Private Lives/ Much Ado About Nothing, Theatre Royal, Bath

To bicker or not to bicker? Oh, go on!
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The Independent Culture

Scacchi has a well-worn sexiness and glamour that suits Amanda. But you can see the wheels going round and she wears a grin permanently plastered over her face: Elyot's desire to slap her in the chops seems all too reasonable. Michael Siberry's grey-haired Elyot is growly, disillusioned and getting on a bit. When he says "don't quibble, Sybil" to his new spouse he sounds like her dad. But it's a very funny, effortless performance with a relish for malicious abuse which warms the cockles.

Of the two bores, Amanda's new hubbie Victor is expertly played by Charles Edwards who does a lovely line in discreet facial twitches. He ends up with Olivia Darnley's super-shrill Sybil - a budding relationship which explodes in the concluding spat.

The comedy has lost none of its freshness and Thea Sharrock's production is lively and, at best, has the citrus zing of a good cocktail. Period glamour is conjured by Peter Mumford's elegant retro-Thirties balconies with a futurist interior for the Paris flat. One niggle is that the punches are pulled in the fights. Fight directors these days have presumably all been nobbled by Health and Safety.

Much Ado About Nothing, directed by Peter Hall, has something in common with Coward's hymn to marital mayhem. But this story of Mediterranean intrigue and romance isn't done any favours by being set in the Jane Austen era. The chaps are all dressed like Lord Nelson and the women like Bo Peep. Even in this most unfetching get-up the delightful Janie Dee, as the clever clogs Beatrice, manages to melt the heart of confirmed bachelor Benedick - a romance which the entire court has engineered.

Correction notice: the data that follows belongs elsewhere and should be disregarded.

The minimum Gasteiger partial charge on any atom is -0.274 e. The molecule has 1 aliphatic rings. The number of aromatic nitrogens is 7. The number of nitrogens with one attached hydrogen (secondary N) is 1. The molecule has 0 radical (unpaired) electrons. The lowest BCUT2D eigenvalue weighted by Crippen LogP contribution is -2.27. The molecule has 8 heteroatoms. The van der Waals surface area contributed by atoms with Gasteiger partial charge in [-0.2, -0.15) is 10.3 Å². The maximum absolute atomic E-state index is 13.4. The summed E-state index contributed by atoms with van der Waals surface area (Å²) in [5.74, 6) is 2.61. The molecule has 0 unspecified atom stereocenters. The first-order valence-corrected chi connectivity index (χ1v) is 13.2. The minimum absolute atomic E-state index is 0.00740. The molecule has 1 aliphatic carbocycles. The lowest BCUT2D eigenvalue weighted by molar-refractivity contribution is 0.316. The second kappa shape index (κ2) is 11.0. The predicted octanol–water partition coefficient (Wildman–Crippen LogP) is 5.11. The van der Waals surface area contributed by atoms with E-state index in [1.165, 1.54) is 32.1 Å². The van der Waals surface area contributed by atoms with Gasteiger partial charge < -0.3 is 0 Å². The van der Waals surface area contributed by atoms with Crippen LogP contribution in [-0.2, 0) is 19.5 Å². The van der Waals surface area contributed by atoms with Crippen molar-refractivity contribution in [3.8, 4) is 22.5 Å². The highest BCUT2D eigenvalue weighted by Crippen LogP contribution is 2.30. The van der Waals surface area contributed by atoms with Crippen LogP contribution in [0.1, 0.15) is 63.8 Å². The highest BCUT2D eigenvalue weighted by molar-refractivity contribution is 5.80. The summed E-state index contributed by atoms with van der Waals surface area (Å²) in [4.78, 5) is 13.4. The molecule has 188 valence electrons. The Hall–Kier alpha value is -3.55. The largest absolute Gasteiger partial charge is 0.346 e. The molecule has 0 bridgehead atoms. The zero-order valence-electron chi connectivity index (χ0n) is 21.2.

Aden Gillett's army officer Benedick is starchy and benign. His slow-burn romance with Beatrice - a molehill turning into a "mountain of affection" - is set against the melodrama of Claudio (Dan Stevens) and Hero (Olivia Darnley), the latter falsely accused at the altar. But there's no real sense of menace in the Don John baddie sub-plot to add stringency to this sentimental, verbose comedy. The big cheese Leonato is played by the always audible Philip Voss, and Sam Kelly as the buffoon constable Dogberry manages (just) not to outstay his welcome.

These two curiously related and enjoyable comedies - full of bickering romance and stubbed toes - provide a nothing if not uncivilised start to the new season. Engaged couples for whom life is still a bowl of cherries should probably avoid them both. Shaw's You Never Can Tell and Beckett's Waiting for Godot join the repertoire in August.

To 6 August, 01225 448844